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Photon-to-Digital Converters for Neutron Imaging Instruments, Final Report

Publication Type
ORNL Report
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Oak Ridge National Laboratory (ORNL) collaborated with the Université de Sherbrooke (UdeS) to design a modular and scalable tile of innovative digital photodetectors called Photon-to-Digital Converters (PDC) and the required subsystems to demonstrate the feasibility of large area single-photon detectors to support high-resolution, depth-of-interaction, fast neutron radiography based on scintillation detectors. The goal is to demonstrate the advantages of using PDC over conventional Silicon Photomultiplier (SiPM) for neutron imaging systems.
The basic building blocks of analog SiPM and PDC are Single-Photon Avalanche Photodiodes (SPAD). The main difference between conventional SiPMs and PDCs, is in the fact that analog SiPMs sum the charge produced by individual SPAD passively, while in PDCs each SPAD is read out individually by an active electronic circuit. Hence, PDCs provide a direct photon-to-bit conversion where a logic “1” means that there was a detection in a given SPAD. Conversely, an analog SiPM requires a sophisticated preamplifier (current amplifiers or transimpedance amplifier) followed by a shaping amplifier and an analog-to-digital converter. Moreover, since the charge from each SPAD varies slightly, the passive sum of the analog SiPM will have signal fluctuations for the same amount of photon detected. This is one of many issues that is completely eliminated by individual one-to-one SPAD read out in PDCs.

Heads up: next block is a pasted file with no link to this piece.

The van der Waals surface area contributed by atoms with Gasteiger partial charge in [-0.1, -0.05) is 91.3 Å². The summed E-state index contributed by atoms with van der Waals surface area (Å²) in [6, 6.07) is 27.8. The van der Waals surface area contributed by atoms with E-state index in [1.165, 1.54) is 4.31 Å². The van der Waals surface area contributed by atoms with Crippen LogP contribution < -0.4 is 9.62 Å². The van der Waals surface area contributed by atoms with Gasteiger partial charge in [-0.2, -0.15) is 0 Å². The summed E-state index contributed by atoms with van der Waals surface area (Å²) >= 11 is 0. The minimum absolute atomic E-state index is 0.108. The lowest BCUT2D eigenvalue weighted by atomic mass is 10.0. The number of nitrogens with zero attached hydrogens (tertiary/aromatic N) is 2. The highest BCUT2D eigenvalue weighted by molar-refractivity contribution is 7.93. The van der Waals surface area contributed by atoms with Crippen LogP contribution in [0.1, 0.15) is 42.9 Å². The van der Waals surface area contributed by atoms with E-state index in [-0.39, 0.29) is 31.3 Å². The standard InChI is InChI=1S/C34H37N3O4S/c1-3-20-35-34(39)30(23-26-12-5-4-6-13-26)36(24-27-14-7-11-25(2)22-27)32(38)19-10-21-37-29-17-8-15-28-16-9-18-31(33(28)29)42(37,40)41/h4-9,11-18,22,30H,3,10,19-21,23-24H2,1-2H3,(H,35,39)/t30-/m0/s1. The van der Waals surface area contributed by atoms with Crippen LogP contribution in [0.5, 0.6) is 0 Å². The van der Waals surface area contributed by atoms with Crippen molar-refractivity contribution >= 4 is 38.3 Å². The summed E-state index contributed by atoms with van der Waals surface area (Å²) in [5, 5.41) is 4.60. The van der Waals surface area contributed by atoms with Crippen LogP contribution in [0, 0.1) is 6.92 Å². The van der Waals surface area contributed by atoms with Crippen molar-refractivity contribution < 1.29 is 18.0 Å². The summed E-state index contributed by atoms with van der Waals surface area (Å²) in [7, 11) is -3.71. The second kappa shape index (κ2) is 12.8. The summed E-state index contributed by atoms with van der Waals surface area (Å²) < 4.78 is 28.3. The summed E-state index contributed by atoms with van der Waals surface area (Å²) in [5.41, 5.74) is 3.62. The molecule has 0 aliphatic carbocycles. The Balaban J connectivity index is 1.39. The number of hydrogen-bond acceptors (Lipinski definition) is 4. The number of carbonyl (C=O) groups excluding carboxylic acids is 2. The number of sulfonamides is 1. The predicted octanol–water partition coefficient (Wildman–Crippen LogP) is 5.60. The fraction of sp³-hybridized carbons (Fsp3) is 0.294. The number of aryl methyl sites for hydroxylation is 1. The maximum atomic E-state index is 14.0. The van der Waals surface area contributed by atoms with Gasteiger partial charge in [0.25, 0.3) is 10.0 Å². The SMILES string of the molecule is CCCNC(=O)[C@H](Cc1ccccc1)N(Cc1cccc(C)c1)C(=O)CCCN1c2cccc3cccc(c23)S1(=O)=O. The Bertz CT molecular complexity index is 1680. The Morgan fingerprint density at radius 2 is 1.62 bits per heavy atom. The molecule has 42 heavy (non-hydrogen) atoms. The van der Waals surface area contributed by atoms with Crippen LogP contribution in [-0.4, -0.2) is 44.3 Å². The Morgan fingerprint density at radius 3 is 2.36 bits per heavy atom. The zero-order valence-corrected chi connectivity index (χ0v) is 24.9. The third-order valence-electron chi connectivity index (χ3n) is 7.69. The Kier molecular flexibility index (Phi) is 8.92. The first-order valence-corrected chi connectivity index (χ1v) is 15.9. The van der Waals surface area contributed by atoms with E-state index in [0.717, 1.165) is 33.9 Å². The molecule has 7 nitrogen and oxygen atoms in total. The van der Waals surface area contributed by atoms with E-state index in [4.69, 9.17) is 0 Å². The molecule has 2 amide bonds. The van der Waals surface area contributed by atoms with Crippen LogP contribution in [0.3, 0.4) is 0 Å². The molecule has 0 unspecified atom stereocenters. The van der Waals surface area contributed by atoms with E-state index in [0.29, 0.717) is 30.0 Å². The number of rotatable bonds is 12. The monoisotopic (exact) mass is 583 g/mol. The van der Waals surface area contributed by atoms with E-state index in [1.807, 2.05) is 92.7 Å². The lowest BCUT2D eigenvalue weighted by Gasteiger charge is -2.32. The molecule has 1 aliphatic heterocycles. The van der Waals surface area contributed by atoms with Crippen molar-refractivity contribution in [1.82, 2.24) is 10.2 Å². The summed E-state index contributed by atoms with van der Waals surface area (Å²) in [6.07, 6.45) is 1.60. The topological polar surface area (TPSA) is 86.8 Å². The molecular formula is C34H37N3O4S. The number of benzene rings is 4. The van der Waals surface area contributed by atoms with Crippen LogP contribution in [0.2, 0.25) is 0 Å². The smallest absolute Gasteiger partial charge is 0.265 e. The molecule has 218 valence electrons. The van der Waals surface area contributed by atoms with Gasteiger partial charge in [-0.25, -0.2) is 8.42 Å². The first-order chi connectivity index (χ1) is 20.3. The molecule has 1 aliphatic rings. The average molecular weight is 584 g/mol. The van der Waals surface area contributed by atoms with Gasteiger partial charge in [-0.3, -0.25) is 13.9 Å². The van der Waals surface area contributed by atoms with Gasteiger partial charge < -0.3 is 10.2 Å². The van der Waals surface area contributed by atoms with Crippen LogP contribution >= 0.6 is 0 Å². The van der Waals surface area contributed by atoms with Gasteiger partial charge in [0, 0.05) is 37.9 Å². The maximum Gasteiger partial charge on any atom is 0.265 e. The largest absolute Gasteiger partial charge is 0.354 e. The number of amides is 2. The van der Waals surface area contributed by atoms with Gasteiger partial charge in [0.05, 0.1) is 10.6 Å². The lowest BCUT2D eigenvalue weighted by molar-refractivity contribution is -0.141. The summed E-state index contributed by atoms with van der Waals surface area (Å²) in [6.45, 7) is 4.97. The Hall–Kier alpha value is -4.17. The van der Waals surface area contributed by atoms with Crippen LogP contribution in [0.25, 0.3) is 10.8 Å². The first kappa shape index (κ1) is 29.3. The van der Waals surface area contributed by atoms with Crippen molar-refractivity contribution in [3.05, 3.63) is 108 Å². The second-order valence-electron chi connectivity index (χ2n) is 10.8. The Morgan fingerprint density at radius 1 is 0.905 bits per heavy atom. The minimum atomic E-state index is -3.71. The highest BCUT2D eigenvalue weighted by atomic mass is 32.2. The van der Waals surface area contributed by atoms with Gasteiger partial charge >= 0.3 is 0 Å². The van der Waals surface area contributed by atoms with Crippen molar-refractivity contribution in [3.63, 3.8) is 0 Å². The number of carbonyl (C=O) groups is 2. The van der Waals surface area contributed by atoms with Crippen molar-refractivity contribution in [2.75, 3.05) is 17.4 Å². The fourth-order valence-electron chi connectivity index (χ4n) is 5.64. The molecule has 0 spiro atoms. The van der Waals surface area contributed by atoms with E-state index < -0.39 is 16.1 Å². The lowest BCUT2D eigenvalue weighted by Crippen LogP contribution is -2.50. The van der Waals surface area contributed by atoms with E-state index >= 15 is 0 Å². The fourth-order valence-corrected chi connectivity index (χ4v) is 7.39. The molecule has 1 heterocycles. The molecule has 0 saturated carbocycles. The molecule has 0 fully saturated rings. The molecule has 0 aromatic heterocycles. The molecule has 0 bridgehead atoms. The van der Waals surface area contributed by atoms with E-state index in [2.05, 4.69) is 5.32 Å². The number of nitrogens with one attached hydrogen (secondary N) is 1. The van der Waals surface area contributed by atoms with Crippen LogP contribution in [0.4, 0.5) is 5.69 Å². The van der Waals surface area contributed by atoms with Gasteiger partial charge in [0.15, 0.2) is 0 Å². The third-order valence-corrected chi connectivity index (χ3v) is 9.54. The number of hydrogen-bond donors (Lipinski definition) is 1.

The large area required for scintillator readouts for neutron imaging is such that the output capacitance of a large area of SiPM arrays is very high. This creates a burden on the signal-to-noise optimization with respect to the power budget. For PDC, the power consumption is dictated by rate of the incident photon flux, or in photon-starved environments, the dark noise rate of the SPAD array. In other words, the power consumption in the absence of events is extremely low. Hence, the power consumption of a PDC read out system is much lower than its analog counterpart. Further, the large SiPM capacitance may introduce signal distortions on the scintillator fast rise or decay time with undesired effects on timing and pulse shape discrimination. The problem is absent in PDCs, as their readout is independent on device capacitance.
UdeS is the world leader in 3D vertical integration of frontside illuminated SPAD arrays over CMOS readouts. These capabilities allow future production of “3D PDC” with maximum photosensitive fill factor and electronic functionalities tailored to the application. UdeS' vast knowledge of SPADs and CMOS design made the team an ideal collaborator in the development of large area high-resolution fast neutron radiography.